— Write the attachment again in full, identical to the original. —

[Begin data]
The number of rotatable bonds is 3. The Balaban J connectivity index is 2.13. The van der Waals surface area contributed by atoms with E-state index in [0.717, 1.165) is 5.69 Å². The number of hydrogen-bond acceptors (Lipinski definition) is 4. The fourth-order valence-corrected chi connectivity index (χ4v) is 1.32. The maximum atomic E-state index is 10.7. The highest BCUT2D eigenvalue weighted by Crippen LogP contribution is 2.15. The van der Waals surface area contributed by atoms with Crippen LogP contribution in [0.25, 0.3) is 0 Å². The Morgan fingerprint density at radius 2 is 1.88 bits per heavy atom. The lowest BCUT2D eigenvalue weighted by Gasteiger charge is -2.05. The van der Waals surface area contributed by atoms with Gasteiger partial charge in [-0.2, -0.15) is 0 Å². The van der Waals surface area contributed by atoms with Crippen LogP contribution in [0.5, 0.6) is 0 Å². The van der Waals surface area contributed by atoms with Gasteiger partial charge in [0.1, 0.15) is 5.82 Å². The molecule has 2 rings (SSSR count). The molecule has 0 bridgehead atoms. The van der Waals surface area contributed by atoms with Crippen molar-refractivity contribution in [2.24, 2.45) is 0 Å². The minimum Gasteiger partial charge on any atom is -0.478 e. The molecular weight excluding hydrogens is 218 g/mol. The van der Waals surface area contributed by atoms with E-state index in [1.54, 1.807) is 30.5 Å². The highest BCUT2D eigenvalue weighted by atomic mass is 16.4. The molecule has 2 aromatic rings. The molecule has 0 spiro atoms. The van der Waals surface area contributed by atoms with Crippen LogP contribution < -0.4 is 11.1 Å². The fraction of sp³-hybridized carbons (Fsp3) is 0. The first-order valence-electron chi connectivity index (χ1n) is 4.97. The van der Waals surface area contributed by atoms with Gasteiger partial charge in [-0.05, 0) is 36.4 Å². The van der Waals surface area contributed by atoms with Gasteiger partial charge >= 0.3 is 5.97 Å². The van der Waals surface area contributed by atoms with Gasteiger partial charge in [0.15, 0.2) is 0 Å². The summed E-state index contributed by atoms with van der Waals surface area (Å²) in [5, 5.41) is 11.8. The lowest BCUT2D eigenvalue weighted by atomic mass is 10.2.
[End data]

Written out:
The number of rotatable bonds is 3. The Balaban J connectivity index is 2.13. The van der Waals surface area contributed by atoms with E-state index in [0.717, 1.165) is 5.69 Å². The number of hydrogen-bond acceptors (Lipinski definition) is 4. The fourth-order valence-corrected chi connectivity index (χ4v) is 1.32. The maximum atomic E-state index is 10.7. The highest BCUT2D eigenvalue weighted by Crippen LogP contribution is 2.15. The van der Waals surface area contributed by atoms with Crippen LogP contribution in [0.25, 0.3) is 0 Å². The Morgan fingerprint density at radius 2 is 1.88 bits per heavy atom. The lowest BCUT2D eigenvalue weighted by Gasteiger charge is -2.05. The van der Waals surface area contributed by atoms with Gasteiger partial charge in [-0.2, -0.15) is 0 Å². The van der Waals surface area contributed by atoms with Crippen LogP contribution in [0.5, 0.6) is 0 Å². The van der Waals surface area contributed by atoms with Gasteiger partial charge in [0.1, 0.15) is 5.82 Å². The molecule has 2 rings (SSSR count). The molecule has 0 bridgehead atoms. The van der Waals surface area contributed by atoms with Crippen molar-refractivity contribution in [2.24, 2.45) is 0 Å². The minimum Gasteiger partial charge on any atom is -0.478 e. The molecular weight excluding hydrogens is 218 g/mol. The van der Waals surface area contributed by atoms with E-state index in [1.54, 1.807) is 30.5 Å². The highest BCUT2D eigenvalue weighted by atomic mass is 16.4. The molecule has 2 aromatic rings. The molecule has 0 spiro atoms. The van der Waals surface area contributed by atoms with Crippen LogP contribution < -0.4 is 11.1 Å². The fraction of sp³-hybridized carbons (Fsp3) is 0. The first-order valence-electron chi connectivity index (χ1n) is 4.97. The van der Waals surface area contributed by atoms with Gasteiger partial charge in [-0.05, 0) is 36.4 Å². The van der Waals surface area contributed by atoms with Gasteiger partial charge >= 0.3 is 5.97 Å². The van der Waals surface area contributed by atoms with Gasteiger partial charge in [0.15, 0.2) is 0 Å². The summed E-state index contributed by atoms with van der Waals surface area (Å²) in [5, 5.41) is 11.8. The lowest BCUT2D eigenvalue weighted by atomic mass is 10.2.